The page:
3. So by a kind of membership and by a kind of remembering coupled with believing in what is remembered, spiritual realities – blessings and graces, are available to them – the believing member who remembers.
  4. And there is a right way for such a christian believer to approach the table. In faith, remembering what it symbolises and in fact is, and remembering what has made it possible. Firstly, what it symbolises and is. It is two things and the interplay between them is necessary to keep in mind and beautiful to behold. The first thing that it is – is drama – a double re-enactment. On the night before Jesus was crucified, he took a cup and took bread and spoke of them as being his body and blood. Body and blood being broken and being poured out for the forgiveness of sins. Spoken and broken.
  5. Hours later he would be nailed to a cross where his body was broken and his blood poured out. Broken and bled. The table re-enacts and captures both these realities – the last supper and the last brutal hours of Jesus’ life.
  6. But another thing the table is is a family gathering. Brothers and sisters together sharing the communion they have together before their heavenly Father who sent his eternal Son to bring others into this family relationship. Jesus is, in a very real sense, our elder brother. The Father and the Son have made family membership available to all  – by invitation only. The invitation is the Gospel. See my posts on the Gospel for clarity on what this actually means.
  7. If there are three components (and there are more) to the table this should help us answer the key question of who should participate in the table and what state this participation demands.
  8. Recapping, there are three components to the table a) the re-enactment of the Last supper of Jesus b) the remembering of the last hours of Jesus c) and it is the family meal for those doing the first two and rembering and receiving the benefits of them both with gladness.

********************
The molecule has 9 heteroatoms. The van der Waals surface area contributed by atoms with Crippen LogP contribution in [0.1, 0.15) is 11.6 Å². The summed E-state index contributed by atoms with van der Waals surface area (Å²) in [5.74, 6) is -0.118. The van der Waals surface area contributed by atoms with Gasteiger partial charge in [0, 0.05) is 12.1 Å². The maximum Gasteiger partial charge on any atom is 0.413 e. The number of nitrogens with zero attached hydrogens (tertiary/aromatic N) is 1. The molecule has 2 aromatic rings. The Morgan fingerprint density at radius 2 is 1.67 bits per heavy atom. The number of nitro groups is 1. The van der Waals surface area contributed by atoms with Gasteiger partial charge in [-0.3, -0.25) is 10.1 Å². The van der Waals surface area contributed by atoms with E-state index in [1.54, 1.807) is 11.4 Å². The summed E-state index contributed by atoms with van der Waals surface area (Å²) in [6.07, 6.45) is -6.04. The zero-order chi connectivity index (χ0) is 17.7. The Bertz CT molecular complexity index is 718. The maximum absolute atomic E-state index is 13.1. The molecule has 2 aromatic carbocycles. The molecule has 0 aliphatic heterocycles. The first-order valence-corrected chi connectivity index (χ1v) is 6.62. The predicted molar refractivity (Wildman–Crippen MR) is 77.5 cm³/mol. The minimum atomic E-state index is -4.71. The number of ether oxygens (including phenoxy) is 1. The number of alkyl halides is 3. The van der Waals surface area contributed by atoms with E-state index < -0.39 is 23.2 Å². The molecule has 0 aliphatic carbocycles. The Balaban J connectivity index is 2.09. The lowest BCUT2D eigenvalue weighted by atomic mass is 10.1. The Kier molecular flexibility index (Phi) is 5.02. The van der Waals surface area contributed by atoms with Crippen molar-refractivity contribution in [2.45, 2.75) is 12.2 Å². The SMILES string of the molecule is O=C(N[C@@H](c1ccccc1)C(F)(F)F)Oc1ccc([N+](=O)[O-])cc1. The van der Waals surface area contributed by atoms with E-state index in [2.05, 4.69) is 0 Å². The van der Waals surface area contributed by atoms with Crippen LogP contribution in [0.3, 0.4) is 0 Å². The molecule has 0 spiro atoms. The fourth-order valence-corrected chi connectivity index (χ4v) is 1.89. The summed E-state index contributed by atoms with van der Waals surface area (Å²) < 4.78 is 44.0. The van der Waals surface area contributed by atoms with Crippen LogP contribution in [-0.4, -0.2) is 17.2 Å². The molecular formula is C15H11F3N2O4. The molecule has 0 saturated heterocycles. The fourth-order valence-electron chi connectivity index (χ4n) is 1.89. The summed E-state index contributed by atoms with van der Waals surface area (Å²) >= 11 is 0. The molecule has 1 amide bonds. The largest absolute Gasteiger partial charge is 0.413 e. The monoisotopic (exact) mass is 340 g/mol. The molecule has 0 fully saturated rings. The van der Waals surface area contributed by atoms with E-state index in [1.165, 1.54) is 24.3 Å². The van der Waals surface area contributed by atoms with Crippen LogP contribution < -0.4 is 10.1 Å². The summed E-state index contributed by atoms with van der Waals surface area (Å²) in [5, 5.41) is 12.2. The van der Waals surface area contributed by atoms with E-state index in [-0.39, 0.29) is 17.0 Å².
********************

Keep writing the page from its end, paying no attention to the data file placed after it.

9. The answer to the question who can participate and receive is clear when we remember all three of these. The family members – the christian believers can and should enjoy the table and its benefits. They should approach the table in faith and in good conscience – being at peace with their God and his people. To approach otherwise is inviting trouble and the scripture speaks of physical implications of demeaning the table by a poor approach.
  10. The non-believer however should not participate at the table at all. The believers should support the non believing visitor in understandiing what is open to them and what is not and why? Actually, something greater than the table is open to them and through it and after it, the table becomes open to them.
  11. If the Gospel is the door to the house, the table is something enjoyed having entered the house by the door.
  12. This is actually the place of great confusion, often emotional confusion for many christians – unnecessarily so. Many christians wish for the table to be accessible to all – christian believers and non christians. They are motivated wonderfully but mistaken woefully. The motivation comes from the true understanding that Jesus is for all, that on the cross as his arms were forcefully kept apart through the nails of execution, he was opening his arms to all mankind to come to him for forgiveness, for restoration, for love and for life.
  13. All true. However they make the simple mistake of treating the table like it is an invitation to Christ. Christ turns away none who would come. Then none should be turned away from the table – Christ’s table. For such a person the wooden table and the wooden cross have become one and the same. No christian would turn away anyone from going close to the fountain of forgiveness – the cross and so it should be with the table. Such a conflation of two wonderful things is highly problematic and is in danger of leaving the seeking, wondering, searching non-christian with a sense of welcome but without reality.
  14. An inappropriate understanding leads to inappropriate guidance. When I say the non christian does not have access to the table, I am not saying he does not have access to Christ and his salvation. I am in fact saying and shouting that he has. And having received Christ’s salvation through repentance and faith, he then has access to a great many things, one of which is the table. First things first. Faith first, then the fruits of the faith. If you invite someone to the fruits without first encountering the gardener whose fruit it is – you are at risk of demeaning the fruit, the gardener, the faith community and the seeker.
  15. Communion is therefore exclusive. It is an insiders meal. Christ is exclusive. Exclusively for all.